Finding Myself in the Book of Acts

I genuinely, undeniably, indescribably love the Book of Acts. Surprising since I do not enjoy history! Arnold Cook probably had me in mind when he advised, “Those who live in the past are blind in one eye. Those who never consult the past are blind in both eyes.” I am an enjoy-the-present, don’t-mess-me-up-with-reality, let-me-help-make-a-better-future kind of guy. I find it ironic that the Book of Acts, the history of the first century church, is my favorite New Testament book. I am fascinated with its twenty-eight chapters that provide thirty-three years of history. I find myself striving to walk as the early church walked—in the power of the Spirit. I struggle to preach with boldness and desire to see God at work in my ministry. Yet, I am convinced that Acts’ then and there, in the first century, has much to say to the here and now, twenty-first century church.


Acts compels me to take the gospel to the ends of the earth. I cannot get away from its message. It calls me to be an effective Christian witness, to walk in holiness, looking for the Lord’s soon return, and desiring to turn the world upside down with truth that changes lives.

I want to be victorious, to overcome obstacles, and run the race that is set before me. Like the men and women in the early church, I will not retreat into compromise or be lulled to sleep by a world calling me into tolerance. I will not conform to this world but seek to be transformed into the image of God.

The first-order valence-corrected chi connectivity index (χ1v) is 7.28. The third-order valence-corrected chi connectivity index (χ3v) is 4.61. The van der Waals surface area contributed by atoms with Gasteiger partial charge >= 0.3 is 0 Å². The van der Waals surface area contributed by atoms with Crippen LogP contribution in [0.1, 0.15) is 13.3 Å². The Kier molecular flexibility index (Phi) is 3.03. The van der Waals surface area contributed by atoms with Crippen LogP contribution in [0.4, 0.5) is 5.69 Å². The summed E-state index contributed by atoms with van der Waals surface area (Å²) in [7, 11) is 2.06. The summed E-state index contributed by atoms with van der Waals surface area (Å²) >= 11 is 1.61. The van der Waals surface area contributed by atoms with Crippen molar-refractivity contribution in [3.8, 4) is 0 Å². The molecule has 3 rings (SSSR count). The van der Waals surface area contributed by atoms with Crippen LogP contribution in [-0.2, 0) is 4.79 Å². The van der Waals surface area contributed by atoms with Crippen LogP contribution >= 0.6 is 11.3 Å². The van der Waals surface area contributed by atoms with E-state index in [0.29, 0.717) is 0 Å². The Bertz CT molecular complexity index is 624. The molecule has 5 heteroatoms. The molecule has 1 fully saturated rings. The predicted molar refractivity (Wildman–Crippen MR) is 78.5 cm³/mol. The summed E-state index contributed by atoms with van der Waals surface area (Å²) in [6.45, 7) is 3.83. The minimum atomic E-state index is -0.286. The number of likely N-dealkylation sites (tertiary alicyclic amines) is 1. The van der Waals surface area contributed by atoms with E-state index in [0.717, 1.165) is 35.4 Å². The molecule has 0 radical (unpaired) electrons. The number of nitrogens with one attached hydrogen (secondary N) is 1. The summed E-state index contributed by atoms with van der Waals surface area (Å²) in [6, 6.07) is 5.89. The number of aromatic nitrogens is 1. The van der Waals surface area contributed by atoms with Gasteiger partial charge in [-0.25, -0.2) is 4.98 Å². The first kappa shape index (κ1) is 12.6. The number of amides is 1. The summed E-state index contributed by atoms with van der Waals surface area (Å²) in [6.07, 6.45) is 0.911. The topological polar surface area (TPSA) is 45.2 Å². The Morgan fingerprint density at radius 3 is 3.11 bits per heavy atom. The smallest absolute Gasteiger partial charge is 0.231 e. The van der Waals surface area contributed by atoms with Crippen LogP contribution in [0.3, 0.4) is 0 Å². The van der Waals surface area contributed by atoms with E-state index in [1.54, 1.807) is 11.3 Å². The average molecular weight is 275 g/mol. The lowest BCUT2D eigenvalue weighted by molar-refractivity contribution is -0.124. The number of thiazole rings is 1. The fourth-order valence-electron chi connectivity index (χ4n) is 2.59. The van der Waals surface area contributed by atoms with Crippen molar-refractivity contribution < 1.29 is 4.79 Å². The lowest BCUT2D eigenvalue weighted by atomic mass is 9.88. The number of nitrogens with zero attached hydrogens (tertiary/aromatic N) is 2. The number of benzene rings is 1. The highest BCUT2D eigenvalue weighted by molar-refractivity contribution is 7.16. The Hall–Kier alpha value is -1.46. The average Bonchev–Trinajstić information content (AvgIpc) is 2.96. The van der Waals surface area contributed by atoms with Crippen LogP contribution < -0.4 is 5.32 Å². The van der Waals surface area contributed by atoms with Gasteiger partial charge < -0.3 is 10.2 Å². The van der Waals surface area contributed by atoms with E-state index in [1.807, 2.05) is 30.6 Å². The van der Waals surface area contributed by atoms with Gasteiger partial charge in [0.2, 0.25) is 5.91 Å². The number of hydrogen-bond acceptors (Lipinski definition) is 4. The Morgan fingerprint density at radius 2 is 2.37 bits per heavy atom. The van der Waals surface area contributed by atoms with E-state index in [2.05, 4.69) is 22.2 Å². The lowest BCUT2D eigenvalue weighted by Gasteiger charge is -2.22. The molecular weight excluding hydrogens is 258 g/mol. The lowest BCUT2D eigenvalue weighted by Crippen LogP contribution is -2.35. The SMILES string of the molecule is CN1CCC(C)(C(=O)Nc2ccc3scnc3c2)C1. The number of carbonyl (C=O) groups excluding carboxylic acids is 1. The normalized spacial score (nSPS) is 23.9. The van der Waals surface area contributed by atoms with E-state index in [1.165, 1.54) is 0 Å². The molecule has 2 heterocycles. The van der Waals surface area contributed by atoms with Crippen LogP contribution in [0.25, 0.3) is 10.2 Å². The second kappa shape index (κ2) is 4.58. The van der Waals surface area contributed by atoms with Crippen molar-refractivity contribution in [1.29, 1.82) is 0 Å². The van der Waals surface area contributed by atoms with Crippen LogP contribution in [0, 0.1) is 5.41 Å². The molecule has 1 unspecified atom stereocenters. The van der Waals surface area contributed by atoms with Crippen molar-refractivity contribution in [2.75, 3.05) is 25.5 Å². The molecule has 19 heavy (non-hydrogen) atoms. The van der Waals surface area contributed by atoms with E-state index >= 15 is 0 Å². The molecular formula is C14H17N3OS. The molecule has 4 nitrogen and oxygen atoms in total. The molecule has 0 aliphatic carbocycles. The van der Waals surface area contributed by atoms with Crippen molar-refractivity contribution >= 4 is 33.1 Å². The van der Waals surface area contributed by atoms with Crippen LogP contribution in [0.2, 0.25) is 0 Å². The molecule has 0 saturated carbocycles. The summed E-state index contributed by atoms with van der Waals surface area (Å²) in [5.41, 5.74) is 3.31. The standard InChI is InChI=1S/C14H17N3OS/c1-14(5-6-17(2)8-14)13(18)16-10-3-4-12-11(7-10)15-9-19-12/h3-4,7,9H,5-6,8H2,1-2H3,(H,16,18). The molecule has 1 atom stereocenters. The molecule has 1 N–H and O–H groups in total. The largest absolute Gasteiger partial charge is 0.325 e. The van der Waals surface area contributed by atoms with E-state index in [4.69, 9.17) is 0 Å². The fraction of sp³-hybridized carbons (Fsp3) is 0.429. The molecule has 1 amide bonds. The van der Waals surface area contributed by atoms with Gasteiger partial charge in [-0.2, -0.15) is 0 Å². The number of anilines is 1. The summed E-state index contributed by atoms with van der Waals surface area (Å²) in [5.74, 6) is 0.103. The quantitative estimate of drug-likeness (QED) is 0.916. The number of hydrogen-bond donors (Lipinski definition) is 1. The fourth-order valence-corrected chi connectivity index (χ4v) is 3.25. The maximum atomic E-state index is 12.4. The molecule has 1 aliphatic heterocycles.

I must admit, I come short of my expectations and occasionally fall flat on my face. Acts encourages me to get up, brush myself off, and try again. The ninety-five people introduced in Acts encourage me to press on. They provide role models of what I ought to, and can, be. Sixty-two of my friends are never mentioned elsewhere in the New Testament. The twenty-four missionary messages of Acts correct me, convince me, convict me, challenge me, and change me. Collectively, they teach me that God has a team consumed with a passion for reaching the world. Individually, they caution me not to be afraid of standing alone and that I can make a difference. Acts has spoken hundreds of lessons to my soul, and I have felt the tug of the Spirit to write so that others may learn.